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Solar Power Fights For It’s Place In the US

October 17, 2010

Los Angeles, California hosted the Solar Power International convention this week (October 19-21, 2010), and if attendance and vendor participation is a barometer of the industry’s health, then it would appear alive and well. But is it? The immediate observation is the dearth of US manufacturers of photovoltaic (PV) panels. China has bought this market and is gaining ground in the concentrating solar industry. The over capacity present in this market is driving costs down and pressuring US manufacturers to improve productivity and output (megawatts) for their existing lines. That said, the number of US-based rack mounting system manufacturers and installers was impressive, if not itself an overcrowded market. But, if there was any pessimism on the PV side, the booth staffers didn’t show it.


I had an interesting lunchtime talk with a gentleman from a California electric utility that expressed their reluctance to add more than absolutely required by law to their renewable energy portfolio. At just about 1% of their total supply, he saw adding no more than a few more megawatts in the coming years. In his opinion, there was no substitute for a gas-fired power plant. Add in the permitting issues, the “NIMBY” protests, and scheduled cleaning and maintenance the ROI was a tough sell to them. He did say their installed base has proven reliable for 10+ years with only a small drop off in efficiency and output.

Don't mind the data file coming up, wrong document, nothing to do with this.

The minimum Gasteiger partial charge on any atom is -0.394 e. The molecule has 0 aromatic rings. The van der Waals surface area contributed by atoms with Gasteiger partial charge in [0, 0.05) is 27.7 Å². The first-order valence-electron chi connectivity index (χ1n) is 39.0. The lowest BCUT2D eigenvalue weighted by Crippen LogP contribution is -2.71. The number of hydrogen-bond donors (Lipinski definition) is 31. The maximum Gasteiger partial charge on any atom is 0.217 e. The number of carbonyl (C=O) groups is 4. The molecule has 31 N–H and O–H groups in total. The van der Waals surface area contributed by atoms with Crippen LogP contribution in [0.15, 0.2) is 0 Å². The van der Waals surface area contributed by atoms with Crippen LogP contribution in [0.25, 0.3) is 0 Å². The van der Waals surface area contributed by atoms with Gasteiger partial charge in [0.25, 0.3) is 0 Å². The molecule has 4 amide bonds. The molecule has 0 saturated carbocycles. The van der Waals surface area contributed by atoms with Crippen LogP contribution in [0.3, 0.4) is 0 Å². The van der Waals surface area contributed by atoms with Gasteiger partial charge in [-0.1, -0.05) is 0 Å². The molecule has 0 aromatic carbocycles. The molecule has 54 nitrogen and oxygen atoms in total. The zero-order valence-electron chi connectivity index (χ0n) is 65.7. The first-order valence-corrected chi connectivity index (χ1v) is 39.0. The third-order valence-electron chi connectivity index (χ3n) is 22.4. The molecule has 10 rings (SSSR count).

So how do we make this industry work in the US? Production costs need to drop to bring parity with traditionally produced electricity. This won’t be easy and it won’t happen without help from the government to encourage more widespread use. Let’s face it, the playing field is not level, and our competition have economies of scale and a favorable labor rate.

EWI is helping the solar industry to bring costs down by helping our members optimize soldering and bonding processes at various points in the manufacturing line. We are working on nondestructive testing methods that can be implemented in-line to verify more quickly that what is being made will last through the 25 year warranty period. EWI’s expertise in metals and nonmetals, testing, and modeling works well in this market. How can we help you?


Posted by:

Kevin Arnold, PE

EWI Energy Center